The majority of sexual assaults occur while victims are in their own homes, while 29% occur when the victim is traveling between locations.  (Alexis Drummond)

This is one case where the victim was attacked in their own home. 55% of victims were sleeping or in their home when the attack occurred; 29% of victims were traveling to or from a certain location; 12% were working; 7% were at school; 5% were doing an unknown activity. The point is, sexual assault can happen anywhere, at any time, to anybody.

SURVIVOR #1: “I tried to fight; I tried to scream, but there was nobody around to hear me. To get me to stop screaming, he had put his hand over my mouth and pushed down. He put his knees on my arms so they would be pinned until he was able to tie them together with his belt. When he had control of my arms, he pulled my pants off and began to rape me. I couldn’t do anything but count the seconds going by. It lasted ten minutes and 37 seconds.”


SURVIVOR #3: “When I was seven years old, I was home alone with my cousin — who was 14 — and my best friend — who was about 12. My cousin thought it’d be a good idea to get us to try to show each other our parts. My cousin got me out of my dress and started to touch me inappropriately. At the time I didn’t know what to do. I was confused about what was happening. Today, when I look back on what I remember, it makes me sad to think that my cousin would do something like that. I haven’t forgiven him and probably never will.”

Every nine minutes, Child Protective Services (CPS) finds evidence of child sex abuse. 2.5% of all assaults are committed by a non-spouse relative. Each year 63,000 children are victims of sexual abuse. For child and teen victims under the age of 18, 34% of victims are under the age of 12. 66% of victims were between the ages of 12 and 17.

SURVIVOR #1: “When he was done, he ran away and left me there, defenseless. I quickly cleaned myself up and ran home. I didn’t tell my parents what had happened because I didn’t want to get in trouble. I felt like it was my fault. A few weeks after it had happened, I found out I was pregnant.”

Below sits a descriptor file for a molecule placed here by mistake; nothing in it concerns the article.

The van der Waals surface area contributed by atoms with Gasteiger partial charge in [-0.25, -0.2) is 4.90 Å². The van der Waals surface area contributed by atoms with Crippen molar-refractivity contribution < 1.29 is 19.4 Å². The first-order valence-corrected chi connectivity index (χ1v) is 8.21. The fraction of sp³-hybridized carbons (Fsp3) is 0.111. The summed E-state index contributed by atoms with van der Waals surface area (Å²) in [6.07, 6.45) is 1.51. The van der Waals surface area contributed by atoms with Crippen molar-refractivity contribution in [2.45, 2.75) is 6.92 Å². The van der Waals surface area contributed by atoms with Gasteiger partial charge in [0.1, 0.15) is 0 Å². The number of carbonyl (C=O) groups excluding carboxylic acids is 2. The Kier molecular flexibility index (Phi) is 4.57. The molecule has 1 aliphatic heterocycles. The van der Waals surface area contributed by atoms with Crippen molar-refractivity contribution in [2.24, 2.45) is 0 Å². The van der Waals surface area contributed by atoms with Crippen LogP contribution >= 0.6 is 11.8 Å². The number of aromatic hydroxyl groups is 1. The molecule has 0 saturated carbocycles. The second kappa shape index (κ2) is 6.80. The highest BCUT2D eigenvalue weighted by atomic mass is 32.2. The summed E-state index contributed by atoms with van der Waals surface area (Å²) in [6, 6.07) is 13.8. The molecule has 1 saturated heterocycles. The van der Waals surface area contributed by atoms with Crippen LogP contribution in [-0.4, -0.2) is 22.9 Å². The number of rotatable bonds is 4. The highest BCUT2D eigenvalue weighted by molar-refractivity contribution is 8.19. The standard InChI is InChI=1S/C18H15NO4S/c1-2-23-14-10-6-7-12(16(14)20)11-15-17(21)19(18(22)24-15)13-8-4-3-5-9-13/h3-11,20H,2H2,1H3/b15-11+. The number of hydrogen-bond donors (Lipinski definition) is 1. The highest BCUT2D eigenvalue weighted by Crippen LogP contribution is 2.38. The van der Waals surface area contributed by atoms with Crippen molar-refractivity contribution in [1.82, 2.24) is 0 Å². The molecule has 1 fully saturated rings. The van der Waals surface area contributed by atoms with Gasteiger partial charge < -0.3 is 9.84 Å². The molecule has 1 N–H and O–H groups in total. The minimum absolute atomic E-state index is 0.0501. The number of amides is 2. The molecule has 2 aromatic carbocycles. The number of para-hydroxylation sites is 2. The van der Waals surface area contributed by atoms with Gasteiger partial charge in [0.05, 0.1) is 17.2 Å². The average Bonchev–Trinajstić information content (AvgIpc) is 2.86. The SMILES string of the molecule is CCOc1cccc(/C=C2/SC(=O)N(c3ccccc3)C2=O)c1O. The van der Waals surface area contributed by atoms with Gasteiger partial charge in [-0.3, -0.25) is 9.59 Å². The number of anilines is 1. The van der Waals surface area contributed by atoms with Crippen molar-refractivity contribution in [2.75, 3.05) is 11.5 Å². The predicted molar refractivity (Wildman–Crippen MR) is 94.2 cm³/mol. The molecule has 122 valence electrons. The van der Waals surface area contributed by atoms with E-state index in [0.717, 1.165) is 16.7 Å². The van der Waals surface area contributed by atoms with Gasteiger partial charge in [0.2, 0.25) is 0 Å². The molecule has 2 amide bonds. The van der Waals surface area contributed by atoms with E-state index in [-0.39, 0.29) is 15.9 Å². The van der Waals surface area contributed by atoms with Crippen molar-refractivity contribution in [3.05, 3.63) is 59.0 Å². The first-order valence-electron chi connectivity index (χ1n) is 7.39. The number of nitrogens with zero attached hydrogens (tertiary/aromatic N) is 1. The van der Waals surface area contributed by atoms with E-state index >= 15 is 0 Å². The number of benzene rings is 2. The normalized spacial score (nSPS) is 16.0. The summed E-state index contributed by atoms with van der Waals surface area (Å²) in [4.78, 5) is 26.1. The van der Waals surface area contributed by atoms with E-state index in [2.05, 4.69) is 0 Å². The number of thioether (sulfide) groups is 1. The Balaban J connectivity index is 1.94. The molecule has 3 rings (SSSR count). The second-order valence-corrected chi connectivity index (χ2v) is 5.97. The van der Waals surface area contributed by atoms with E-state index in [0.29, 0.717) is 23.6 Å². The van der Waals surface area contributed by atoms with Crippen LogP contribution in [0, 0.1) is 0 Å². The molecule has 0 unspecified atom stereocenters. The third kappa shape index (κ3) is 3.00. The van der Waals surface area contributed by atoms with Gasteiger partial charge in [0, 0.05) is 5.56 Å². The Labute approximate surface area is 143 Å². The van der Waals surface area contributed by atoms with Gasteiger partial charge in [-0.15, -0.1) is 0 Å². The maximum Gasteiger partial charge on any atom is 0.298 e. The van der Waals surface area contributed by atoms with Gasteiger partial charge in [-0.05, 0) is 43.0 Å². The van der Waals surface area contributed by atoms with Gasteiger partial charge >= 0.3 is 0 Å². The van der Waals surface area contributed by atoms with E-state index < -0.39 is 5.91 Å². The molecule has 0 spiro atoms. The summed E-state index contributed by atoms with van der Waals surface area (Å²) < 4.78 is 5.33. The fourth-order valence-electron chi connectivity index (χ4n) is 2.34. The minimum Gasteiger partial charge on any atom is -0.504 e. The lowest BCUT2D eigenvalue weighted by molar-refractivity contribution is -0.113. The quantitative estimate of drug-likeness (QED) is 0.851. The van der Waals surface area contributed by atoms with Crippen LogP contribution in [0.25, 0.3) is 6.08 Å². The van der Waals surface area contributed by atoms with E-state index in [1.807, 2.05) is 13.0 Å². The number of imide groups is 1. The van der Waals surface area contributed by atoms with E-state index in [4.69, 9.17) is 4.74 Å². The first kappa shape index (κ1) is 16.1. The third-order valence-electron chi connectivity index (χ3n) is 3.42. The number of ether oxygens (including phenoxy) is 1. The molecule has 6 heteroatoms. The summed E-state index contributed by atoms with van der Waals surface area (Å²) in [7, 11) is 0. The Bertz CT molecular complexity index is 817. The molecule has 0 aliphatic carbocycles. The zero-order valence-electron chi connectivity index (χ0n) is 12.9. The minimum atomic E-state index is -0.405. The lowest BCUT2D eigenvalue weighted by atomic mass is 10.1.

Just a friend:

SURVIVOR #4: “I was with my so-called guy best friend. He was at my house because we had gone to the pool together with a bunch of other friends. When we were done, both he and another one of my friends came back to my house while they waited for their rides.” 

The victim went up to their room to change when the attacker walked in on her dressing. He pushed himself onto her and wouldn’t stop when he was told no. She tried to push him away from her, but he wouldn’t leave. 

SURVIVOR #4: “I was just glad it stopped when my other friend walked into the room. I feel like if she didn’t, he would have had his way with me. I still blame myself and it’s hard for me not to.”

Nobody ever thinks that the one that attacks them is going to be someone they know. After growing up together, doing everything together, one might think they were siblings. Out of ten cases of sexual assault, eight knew their attacker. For victims between the ages of 18 and 29, two-thirds of them had a prior relationship with the offender.

SURVIVOR #1: “I didn’t know what to do. I called my aunt and told her everything that had happened. She helped me and took me to get an abortion. I never did tell my parents what happened that night, and they will never find out. Everywhere I go, I make sure I have some type of weapon on me. Every time I walk by that park, I remember everything that happened in full detail. When I look at his face, I break down and find myself feeling defenseless.” 

Just being aware of your surroundings and knowing the people you are hanging out with could save you from a potential attack. 

If you do happen to be sexually assaulted, you could go to any hospital up to 72 hours after the attack. They will collect all of the evidence, do STD tests, get you everything you need if you wanted to report the attack to the police. The hospital will even hold the evidence for up to six months if you were unsure about reporting it. 

Photo of a sign found at Aurora South Hospital. Hospitals will collect as much evidence as they can and they will save everything for up to six months. (Alexis Drummond)

If you or anyone else becomes a victim of one of these crimes, there is always someone to talk to. You could contact someone from Safe To Tell either on their website or by phone: 1-877-542-7233; you could contact someone from RAINN (Rape, Abuse, and Incest National Network) on their website or by phone: 800-656-4673; Health One: Medical Center of Aurora; City of Aurora: Victim Services and Rights; or Thrive Center. There is always someone you could talk to.

Stand up; speak up. Prevent this from happening.